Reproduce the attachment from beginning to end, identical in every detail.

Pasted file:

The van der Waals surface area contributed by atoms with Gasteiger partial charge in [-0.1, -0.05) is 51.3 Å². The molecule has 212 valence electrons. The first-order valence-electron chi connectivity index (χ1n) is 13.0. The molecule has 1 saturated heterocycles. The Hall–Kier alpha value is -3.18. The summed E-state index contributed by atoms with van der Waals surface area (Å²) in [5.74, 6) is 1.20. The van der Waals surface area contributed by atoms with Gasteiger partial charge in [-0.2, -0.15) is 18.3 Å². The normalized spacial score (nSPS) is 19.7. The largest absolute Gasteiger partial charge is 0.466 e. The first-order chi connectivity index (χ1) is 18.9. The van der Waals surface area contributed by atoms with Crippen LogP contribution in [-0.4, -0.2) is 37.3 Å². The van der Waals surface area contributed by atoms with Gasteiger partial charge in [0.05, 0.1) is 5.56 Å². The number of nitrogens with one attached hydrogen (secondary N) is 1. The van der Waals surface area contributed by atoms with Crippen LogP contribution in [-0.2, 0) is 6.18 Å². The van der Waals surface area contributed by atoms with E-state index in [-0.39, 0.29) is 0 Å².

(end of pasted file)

The van der Waals surface area contributed by atoms with Gasteiger partial charge in [-0.1, -0.05) is 51.3 Å². The molecule has 212 valence electrons. The first-order valence-electron chi connectivity index (χ1n) is 13.0. The molecule has 1 saturated heterocycles. The Hall–Kier alpha value is -3.18. The summed E-state index contributed by atoms with van der Waals surface area (Å²) in [5.74, 6) is 1.20. The van der Waals surface area contributed by atoms with Gasteiger partial charge in [-0.2, -0.15) is 18.3 Å². The normalized spacial score (nSPS) is 19.7. The largest absolute Gasteiger partial charge is 0.466 e. The first-order chi connectivity index (χ1) is 18.9. The van der Waals surface area contributed by atoms with Crippen LogP contribution in [-0.4, -0.2) is 37.3 Å². The van der Waals surface area contributed by atoms with Gasteiger partial charge in [0.05, 0.1) is 5.56 Å². The number of nitrogens with one attached hydrogen (secondary N) is 1. The van der Waals surface area contributed by atoms with Crippen LogP contribution in [-0.2, 0) is 6.18 Å². The van der Waals surface area contributed by atoms with E-state index in [-0.39, 0.29) is 0 Å².